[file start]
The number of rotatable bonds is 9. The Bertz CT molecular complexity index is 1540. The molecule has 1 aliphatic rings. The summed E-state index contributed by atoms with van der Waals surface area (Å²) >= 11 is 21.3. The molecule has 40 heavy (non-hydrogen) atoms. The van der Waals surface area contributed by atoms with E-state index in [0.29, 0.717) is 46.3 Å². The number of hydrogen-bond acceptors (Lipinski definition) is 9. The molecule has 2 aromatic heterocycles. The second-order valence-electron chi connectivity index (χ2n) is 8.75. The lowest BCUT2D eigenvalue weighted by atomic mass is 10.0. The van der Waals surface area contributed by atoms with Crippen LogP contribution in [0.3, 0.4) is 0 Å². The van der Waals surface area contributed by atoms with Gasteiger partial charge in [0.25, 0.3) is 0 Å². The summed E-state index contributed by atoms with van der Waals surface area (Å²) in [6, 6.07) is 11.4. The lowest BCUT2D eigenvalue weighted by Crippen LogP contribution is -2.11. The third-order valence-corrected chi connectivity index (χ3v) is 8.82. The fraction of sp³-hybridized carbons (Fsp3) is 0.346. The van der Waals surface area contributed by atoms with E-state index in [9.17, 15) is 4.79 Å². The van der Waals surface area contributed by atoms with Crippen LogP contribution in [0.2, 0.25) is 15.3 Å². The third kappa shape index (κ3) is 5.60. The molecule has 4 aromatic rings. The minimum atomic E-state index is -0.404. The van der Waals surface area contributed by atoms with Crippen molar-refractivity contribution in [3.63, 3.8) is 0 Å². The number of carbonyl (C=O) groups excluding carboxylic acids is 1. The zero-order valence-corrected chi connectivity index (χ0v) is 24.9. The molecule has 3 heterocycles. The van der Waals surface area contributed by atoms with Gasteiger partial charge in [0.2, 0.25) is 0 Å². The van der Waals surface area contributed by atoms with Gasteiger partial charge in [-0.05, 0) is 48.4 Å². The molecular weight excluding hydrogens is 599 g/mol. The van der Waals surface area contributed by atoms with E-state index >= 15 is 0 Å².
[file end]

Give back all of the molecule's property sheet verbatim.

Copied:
The number of rotatable bonds is 9. The Bertz CT molecular complexity index is 1540. The molecule has 1 aliphatic rings. The summed E-state index contributed by atoms with van der Waals surface area (Å²) >= 11 is 21.3. The molecule has 40 heavy (non-hydrogen) atoms. The van der Waals surface area contributed by atoms with E-state index in [0.29, 0.717) is 46.3 Å². The number of hydrogen-bond acceptors (Lipinski definition) is 9. The molecule has 2 aromatic heterocycles. The second-order valence-electron chi connectivity index (χ2n) is 8.75. The lowest BCUT2D eigenvalue weighted by atomic mass is 10.0. The van der Waals surface area contributed by atoms with Crippen LogP contribution in [0.3, 0.4) is 0 Å². The van der Waals surface area contributed by atoms with Gasteiger partial charge in [0.25, 0.3) is 0 Å². The summed E-state index contributed by atoms with van der Waals surface area (Å²) in [6, 6.07) is 11.4. The lowest BCUT2D eigenvalue weighted by Crippen LogP contribution is -2.11. The third-order valence-corrected chi connectivity index (χ3v) is 8.82. The fraction of sp³-hybridized carbons (Fsp3) is 0.346. The van der Waals surface area contributed by atoms with E-state index in [9.17, 15) is 4.79 Å². The van der Waals surface area contributed by atoms with Crippen LogP contribution in [0.2, 0.25) is 15.3 Å². The third kappa shape index (κ3) is 5.60. The molecule has 4 aromatic rings. The minimum atomic E-state index is -0.404. The van der Waals surface area contributed by atoms with Crippen molar-refractivity contribution in [3.63, 3.8) is 0 Å². The number of carbonyl (C=O) groups excluding carboxylic acids is 1. The zero-order valence-corrected chi connectivity index (χ0v) is 24.9. The molecule has 3 heterocycles. The van der Waals surface area contributed by atoms with Gasteiger partial charge in [0.2, 0.25) is 0 Å². The van der Waals surface area contributed by atoms with Gasteiger partial charge in [-0.05, 0) is 48.4 Å². The molecular weight excluding hydrogens is 599 g/mol. The van der Waals surface area contributed by atoms with E-state index >= 15 is 0 Å².